Chocolate Chip Cookies Thick or Puffy Style

Heather says:

I hope some of you are happy. Today I broke my one of my cardinal rules of cooking and not only purchased, but used and consumed shortening. It was all in the name of science mind you and the leftovers are being distributed. The first attempt? Not so great, but it was tasty and the recipients don’t have to know what my goal actually was.

For what it’s worth, I did not change the size of the cookie portions. You can certainly increase the size of the dollop with this recipe to get a thicker cookie, as it does not spread very fast.

Stacked up

I experimented with two recipes to bring you a fool proof, recipe for the thicker chocolate chip cookies that some of you seem to lust over. As I live firmly and contentedly in the chewy butter world, this baffles me, but I suppose we can’t please everyone. So here is a recipe / technique for thick chocolate chip cookies. Oh, one of my children absconded with a bag of chocolate chips, so the pictured cookies have butterscotch chips, as I was not in the mood to interrogate or return to the store.

I also experimented with putting the dough in the freezer, at room temperature, and cooking for a longer time at a lower temperature.

Lastly, ensure your baking powder is active. If it’s been a long time since you’ve baked anything and the cookies didn’t rise at all, something isn’t right.

Ready?

Puffy CookieIngredients:

  • 1 cup butter flavored shortening
  • 1 cup brown sugar, packed
  • 1/2 cup white sugar
  • 2 large eggs
  • 1 TBSP vanilla
  • 6 tsp water (this is 30 mL and a medicine measuring cup works fabulously)
  • 3 1/4 cups all purpose flour
  • 1.5 tsps baking powder
  • 1 tsp salt
  • 2 cups or 1 12oz bag semi-sweet chocolate (or what the heck, butterscotch chips)
  • optional 1 cup chopped nuts

Don’t get excited, we’re not preheating the oven, yet.

Combine the dry ingredients, except the chocolate chips in a medium bowl (flour, baking powder, salt). Give them a brief stir with a whisk or fork.

In a second, small bowl lightly beat the 2 eggs, vanilla, and water together, until just homogeneous (this means just until it’s all together with no clumpy bits)

Now it’s time to get started.

In a mixing bowl with a hand or stand mixer, cream the shortening and the sugar, both brown and white. When everything is thoroughly and evenly combined, begin adding the wet ingredients, about 1/3rd at a time. Wait until the wet is incorporated into the sugar mixture before adding the next third.

Once everything is all mixed, begin adding the flour mixture, a little at a time. You don’t have to be too careful, 2 or 3 portions, not a spoonful at a time.

Turn off the mixer and stir the chips and if you use them nuts in by hand.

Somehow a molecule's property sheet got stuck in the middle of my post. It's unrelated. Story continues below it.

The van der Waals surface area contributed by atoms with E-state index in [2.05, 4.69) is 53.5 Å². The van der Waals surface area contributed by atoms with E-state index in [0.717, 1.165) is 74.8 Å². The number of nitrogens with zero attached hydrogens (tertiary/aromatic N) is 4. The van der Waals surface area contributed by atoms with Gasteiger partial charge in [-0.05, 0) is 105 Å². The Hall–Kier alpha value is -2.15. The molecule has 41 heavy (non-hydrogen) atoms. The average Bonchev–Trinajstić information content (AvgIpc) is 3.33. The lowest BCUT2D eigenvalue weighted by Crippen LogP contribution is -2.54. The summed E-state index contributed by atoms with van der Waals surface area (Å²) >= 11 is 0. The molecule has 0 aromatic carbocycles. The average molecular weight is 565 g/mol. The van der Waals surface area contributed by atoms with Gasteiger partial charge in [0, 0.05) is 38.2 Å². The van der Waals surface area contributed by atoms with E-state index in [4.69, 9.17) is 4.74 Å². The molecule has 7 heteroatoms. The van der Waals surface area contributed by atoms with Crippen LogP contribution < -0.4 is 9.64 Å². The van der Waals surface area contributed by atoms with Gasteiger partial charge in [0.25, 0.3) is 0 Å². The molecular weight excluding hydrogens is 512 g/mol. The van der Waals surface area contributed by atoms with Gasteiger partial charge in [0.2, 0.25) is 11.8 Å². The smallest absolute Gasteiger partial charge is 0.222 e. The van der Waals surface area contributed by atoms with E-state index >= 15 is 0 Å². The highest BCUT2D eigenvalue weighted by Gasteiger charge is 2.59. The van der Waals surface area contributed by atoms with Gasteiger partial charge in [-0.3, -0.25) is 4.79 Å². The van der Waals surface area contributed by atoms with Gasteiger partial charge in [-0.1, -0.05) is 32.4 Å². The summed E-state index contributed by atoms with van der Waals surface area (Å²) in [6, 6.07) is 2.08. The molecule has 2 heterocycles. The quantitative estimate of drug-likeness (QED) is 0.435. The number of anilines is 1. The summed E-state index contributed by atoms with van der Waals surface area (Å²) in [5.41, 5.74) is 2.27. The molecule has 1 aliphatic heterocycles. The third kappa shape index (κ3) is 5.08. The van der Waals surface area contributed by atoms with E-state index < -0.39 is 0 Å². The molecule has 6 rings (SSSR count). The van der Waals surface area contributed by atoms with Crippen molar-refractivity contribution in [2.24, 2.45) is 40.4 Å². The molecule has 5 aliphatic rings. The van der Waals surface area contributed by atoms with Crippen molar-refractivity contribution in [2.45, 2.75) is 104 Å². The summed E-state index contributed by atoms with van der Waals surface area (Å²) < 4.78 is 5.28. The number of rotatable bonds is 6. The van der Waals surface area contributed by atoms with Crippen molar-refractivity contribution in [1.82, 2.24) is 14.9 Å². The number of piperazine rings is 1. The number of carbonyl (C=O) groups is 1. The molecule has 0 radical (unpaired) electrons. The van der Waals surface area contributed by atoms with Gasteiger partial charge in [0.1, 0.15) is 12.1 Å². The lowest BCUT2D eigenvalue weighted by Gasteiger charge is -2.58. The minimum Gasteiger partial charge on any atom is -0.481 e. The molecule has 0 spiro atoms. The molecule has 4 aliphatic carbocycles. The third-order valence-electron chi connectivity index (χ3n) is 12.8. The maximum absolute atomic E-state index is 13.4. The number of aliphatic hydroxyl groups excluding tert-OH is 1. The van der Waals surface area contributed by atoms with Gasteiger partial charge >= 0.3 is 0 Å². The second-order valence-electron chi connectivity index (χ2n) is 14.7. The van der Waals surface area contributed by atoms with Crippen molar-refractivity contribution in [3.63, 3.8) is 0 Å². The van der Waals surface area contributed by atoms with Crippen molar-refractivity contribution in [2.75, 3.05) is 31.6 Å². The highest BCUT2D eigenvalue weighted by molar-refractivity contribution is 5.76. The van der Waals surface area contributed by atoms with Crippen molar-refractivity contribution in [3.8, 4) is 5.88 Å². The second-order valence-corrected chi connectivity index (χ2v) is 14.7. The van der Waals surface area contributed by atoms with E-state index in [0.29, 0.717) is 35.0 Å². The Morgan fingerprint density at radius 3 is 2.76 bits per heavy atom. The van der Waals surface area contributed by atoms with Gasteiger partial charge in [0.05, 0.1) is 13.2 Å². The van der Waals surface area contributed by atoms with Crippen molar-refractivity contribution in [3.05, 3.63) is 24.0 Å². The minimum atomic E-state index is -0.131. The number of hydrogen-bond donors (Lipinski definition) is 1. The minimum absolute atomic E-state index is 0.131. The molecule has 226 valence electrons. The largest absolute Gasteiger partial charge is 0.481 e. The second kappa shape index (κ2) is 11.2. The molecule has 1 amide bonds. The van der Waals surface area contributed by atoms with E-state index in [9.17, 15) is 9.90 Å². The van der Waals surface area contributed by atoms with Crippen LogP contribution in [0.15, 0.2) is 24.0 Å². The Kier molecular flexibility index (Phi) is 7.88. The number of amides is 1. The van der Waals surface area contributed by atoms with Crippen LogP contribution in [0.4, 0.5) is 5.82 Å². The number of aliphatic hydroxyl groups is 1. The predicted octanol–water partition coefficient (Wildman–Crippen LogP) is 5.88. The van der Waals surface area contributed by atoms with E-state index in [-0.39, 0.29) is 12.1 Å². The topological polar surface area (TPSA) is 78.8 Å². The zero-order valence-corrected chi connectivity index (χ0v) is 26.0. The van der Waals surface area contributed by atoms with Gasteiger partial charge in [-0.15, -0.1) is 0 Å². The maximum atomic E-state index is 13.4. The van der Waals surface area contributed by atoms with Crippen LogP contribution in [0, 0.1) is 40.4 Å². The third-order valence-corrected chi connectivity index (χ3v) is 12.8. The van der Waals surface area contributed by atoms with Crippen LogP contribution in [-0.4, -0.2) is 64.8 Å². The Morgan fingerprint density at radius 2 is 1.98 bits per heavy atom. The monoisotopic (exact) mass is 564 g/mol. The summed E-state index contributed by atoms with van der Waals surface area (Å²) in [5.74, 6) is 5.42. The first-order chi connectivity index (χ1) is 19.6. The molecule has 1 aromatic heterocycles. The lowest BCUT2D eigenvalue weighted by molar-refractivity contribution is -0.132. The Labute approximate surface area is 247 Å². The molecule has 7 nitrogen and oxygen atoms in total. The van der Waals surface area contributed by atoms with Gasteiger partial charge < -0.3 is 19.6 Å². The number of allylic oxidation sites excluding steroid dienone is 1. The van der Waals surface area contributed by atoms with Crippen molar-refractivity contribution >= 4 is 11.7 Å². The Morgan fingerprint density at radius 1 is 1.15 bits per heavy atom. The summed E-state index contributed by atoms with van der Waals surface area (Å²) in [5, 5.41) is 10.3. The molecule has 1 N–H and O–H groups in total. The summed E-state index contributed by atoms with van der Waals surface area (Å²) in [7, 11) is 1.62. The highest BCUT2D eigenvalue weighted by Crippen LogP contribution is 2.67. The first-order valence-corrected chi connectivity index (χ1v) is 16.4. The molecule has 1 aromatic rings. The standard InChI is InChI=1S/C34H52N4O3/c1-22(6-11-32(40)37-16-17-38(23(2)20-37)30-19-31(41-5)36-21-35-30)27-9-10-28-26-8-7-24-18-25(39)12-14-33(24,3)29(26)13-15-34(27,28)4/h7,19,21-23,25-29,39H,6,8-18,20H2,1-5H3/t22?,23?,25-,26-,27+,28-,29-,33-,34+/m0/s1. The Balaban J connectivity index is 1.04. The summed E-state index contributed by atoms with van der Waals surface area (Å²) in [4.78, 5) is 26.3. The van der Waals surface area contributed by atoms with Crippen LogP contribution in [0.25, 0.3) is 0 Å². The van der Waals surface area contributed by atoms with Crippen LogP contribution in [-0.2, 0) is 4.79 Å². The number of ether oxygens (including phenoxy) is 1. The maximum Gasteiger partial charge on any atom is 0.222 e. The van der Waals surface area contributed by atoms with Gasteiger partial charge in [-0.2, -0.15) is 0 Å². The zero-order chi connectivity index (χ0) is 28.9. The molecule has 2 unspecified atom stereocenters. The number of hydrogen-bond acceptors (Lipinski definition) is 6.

Place the mixing bowl in the freezer for at least 20 minutes.

Preheat the oven to 300F while the dough is chilling.

Spoon the chilled dough onto dry, ungreased, room temperature baking sheets by rounded tablespoonful. Make sure each dollop is at least two inches from the next. Immediately place in the 300F degree oven and bake for 20 – 22 minutes.

It’s best to slightly under cook these cookies to prevent the dough from falling.

Allow to cool on the cookie for 2 – 5 minutes before placing on a wire rack to cool completely.

Enjoy.



4 Comments

  1. Kathleen on November 30, 2009 at 6:48 am

    When it comes to cookies, I've found that butter=more crispy; shortening is less crispy; and oil makes for a cake-like cookie. (Big Soft White Sugar cookies going in the oven in the a.m.) But…. all that is thrown out the window if you have other fats involved, like peanut butter or a LOT of chocolate. The true test cookie would be oatmeal without any funny stuff added–no bananas or applesauce, no butterscotch morsels. I could say, no good stuff, but honestly, a cookie is always good.

  2. KellyH on November 30, 2009 at 2:49 am

    Hmm…I have a fantastic "cakey" recipe that uses melted butter instead of shortening. Oh, the package of vanilla pudding mix probably doesn't hurt either. 😉 Does shortening change the consistency that much? I've never had anyone explain the merits/pitfalls of shortening vs. butter!

    • Heather Solos on November 30, 2009 at 2:53 am

      I wrote about different fats in this post: http://www.home-ec101.com/butter-makes-it-better/ Heh, I was going for a recipe as close to traditional chocolate chip cookies as possible. I didn't want to stray into different ingredients (this time). In the future I'd like to see your recipe, please.

      • KellyH on November 30, 2009 at 3:09 pm

        Thanks. I should have looked before I commented. 🙂 I'll send the recipe along at some point!

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